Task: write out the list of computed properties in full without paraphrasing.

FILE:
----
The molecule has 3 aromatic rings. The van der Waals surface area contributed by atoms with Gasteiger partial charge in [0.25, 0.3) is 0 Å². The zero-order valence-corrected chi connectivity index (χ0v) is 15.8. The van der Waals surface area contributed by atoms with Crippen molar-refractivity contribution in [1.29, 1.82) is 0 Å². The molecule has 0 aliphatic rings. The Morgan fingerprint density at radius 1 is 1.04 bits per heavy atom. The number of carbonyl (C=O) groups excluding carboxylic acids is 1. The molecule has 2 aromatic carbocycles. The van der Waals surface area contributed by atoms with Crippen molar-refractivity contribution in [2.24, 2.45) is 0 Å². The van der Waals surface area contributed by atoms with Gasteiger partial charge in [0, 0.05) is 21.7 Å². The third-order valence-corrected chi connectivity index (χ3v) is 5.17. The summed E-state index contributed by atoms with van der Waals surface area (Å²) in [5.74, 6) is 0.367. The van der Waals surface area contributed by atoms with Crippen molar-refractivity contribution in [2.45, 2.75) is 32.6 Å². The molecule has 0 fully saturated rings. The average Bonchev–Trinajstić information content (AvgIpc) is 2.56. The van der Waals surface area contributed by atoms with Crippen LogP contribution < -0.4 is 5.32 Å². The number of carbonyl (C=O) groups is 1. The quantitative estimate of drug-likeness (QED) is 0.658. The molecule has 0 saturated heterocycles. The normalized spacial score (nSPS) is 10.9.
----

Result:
The molecule has 3 aromatic rings. The van der Waals surface area contributed by atoms with Gasteiger partial charge in [0.25, 0.3) is 0 Å². The zero-order valence-corrected chi connectivity index (χ0v) is 15.8. The van der Waals surface area contributed by atoms with Crippen molar-refractivity contribution in [1.29, 1.82) is 0 Å². The molecule has 0 aliphatic rings. The Morgan fingerprint density at radius 1 is 1.04 bits per heavy atom. The number of carbonyl (C=O) groups excluding carboxylic acids is 1. The molecule has 2 aromatic carbocycles. The van der Waals surface area contributed by atoms with Crippen molar-refractivity contribution in [2.24, 2.45) is 0 Å². The van der Waals surface area contributed by atoms with Gasteiger partial charge in [0, 0.05) is 21.7 Å². The third-order valence-corrected chi connectivity index (χ3v) is 5.17. The summed E-state index contributed by atoms with van der Waals surface area (Å²) in [5.74, 6) is 0.367. The van der Waals surface area contributed by atoms with Crippen molar-refractivity contribution in [2.45, 2.75) is 32.6 Å². The molecule has 0 fully saturated rings. The average Bonchev–Trinajstić information content (AvgIpc) is 2.56. The van der Waals surface area contributed by atoms with Crippen LogP contribution < -0.4 is 5.32 Å². The number of carbonyl (C=O) groups is 1. The quantitative estimate of drug-likeness (QED) is 0.658. The molecule has 0 saturated heterocycles. The normalized spacial score (nSPS) is 10.9.